Bev Le Croy

Stonewall Jackson, Country Legend and the Opry's Most Senior Member, Dies at 89

Country music legend Stonewall Jackson passed away on Dec. 4 after a long battle with vascular dementia.

Jackson, who joined the Grand Ole Opry on November 3, 1956, was the most senior member of the legendary institution.

Born in Tabor City, North Carolina on November 6, 1932, Jackson was known for a number of country classics, including "Waterloo," "Don't Be Angry," "A Wound Time Can't Erase," "Stamp Out Loneliness," "I Washed My Hands In Muddy Water," "Me and You and a Dog Named Boo" (a cover of a Lobo song) and "B.J. the D.J."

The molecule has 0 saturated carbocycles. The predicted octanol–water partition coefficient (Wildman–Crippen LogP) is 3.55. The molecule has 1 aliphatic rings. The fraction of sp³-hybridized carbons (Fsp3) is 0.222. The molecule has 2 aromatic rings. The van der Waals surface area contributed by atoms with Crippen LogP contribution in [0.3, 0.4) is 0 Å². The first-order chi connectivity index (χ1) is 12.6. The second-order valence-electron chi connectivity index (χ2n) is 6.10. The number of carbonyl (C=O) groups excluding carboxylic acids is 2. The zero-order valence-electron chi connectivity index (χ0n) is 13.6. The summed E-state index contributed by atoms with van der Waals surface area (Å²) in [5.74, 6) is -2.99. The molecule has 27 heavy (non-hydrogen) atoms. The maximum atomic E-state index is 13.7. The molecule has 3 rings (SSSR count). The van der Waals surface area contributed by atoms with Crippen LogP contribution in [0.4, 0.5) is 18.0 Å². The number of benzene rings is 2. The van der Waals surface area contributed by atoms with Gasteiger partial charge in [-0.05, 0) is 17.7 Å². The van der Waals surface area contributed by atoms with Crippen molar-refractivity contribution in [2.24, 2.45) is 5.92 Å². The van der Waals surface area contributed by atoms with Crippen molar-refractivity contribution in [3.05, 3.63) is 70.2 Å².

"Life to Go," written by George Jones, was the first of Jackson's songs to enter the top 40.

Les Leverett

Jackson recorded the first "live" album at the Ryman Auditorium, 1971's Recorded Live at the Grand Ole Opry.

Bev Le Croy

The country singer lived in Brentwood, Tennessee. His wife Juanita died in 2019 from Alzheimer's Disease.

Jackson is survived by his son Stonewall Jackson, Jr.


The Saturday, Dec. 4 Grand Ole Opry performance will be dedicated to Jackson.

Further arrangements are pending.